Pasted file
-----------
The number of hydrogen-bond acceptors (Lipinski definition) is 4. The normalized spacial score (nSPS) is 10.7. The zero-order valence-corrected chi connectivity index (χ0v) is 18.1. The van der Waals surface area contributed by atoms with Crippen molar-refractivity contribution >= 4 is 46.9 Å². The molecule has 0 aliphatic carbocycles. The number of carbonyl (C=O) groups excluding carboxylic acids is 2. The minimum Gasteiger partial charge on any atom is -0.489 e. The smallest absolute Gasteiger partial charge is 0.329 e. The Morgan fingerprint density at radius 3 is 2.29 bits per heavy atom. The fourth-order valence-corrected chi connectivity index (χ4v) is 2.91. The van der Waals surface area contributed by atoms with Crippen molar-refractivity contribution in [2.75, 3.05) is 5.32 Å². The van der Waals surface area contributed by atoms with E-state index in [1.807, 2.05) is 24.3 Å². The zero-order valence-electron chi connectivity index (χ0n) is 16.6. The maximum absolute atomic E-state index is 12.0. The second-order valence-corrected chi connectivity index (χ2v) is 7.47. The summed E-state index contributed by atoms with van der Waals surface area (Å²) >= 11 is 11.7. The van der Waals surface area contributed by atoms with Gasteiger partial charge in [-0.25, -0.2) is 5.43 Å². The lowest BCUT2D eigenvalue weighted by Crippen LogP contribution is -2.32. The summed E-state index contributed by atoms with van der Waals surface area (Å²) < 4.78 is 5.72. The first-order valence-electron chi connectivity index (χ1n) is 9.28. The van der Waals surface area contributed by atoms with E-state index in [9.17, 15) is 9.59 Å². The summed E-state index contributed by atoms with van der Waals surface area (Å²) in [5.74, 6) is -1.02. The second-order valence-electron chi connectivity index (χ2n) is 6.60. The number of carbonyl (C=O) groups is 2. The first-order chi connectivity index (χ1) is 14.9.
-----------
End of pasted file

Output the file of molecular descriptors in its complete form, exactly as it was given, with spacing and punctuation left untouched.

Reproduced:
The number of hydrogen-bond acceptors (Lipinski definition) is 4. The normalized spacial score (nSPS) is 10.7. The zero-order valence-corrected chi connectivity index (χ0v) is 18.1. The van der Waals surface area contributed by atoms with Crippen molar-refractivity contribution >= 4 is 46.9 Å². The molecule has 0 aliphatic carbocycles. The number of carbonyl (C=O) groups excluding carboxylic acids is 2. The minimum Gasteiger partial charge on any atom is -0.489 e. The smallest absolute Gasteiger partial charge is 0.329 e. The Morgan fingerprint density at radius 3 is 2.29 bits per heavy atom. The fourth-order valence-corrected chi connectivity index (χ4v) is 2.91. The van der Waals surface area contributed by atoms with Crippen molar-refractivity contribution in [2.75, 3.05) is 5.32 Å². The van der Waals surface area contributed by atoms with E-state index in [1.807, 2.05) is 24.3 Å². The zero-order valence-electron chi connectivity index (χ0n) is 16.6. The maximum absolute atomic E-state index is 12.0. The second-order valence-corrected chi connectivity index (χ2v) is 7.47. The summed E-state index contributed by atoms with van der Waals surface area (Å²) >= 11 is 11.7. The van der Waals surface area contributed by atoms with Gasteiger partial charge in [-0.25, -0.2) is 5.43 Å². The lowest BCUT2D eigenvalue weighted by Crippen LogP contribution is -2.32. The summed E-state index contributed by atoms with van der Waals surface area (Å²) < 4.78 is 5.72. The first-order valence-electron chi connectivity index (χ1n) is 9.28. The van der Waals surface area contributed by atoms with E-state index in [9.17, 15) is 9.59 Å². The summed E-state index contributed by atoms with van der Waals surface area (Å²) in [5.74, 6) is -1.02. The second-order valence-electron chi connectivity index (χ2n) is 6.60. The number of carbonyl (C=O) groups is 2. The first-order chi connectivity index (χ1) is 14.9.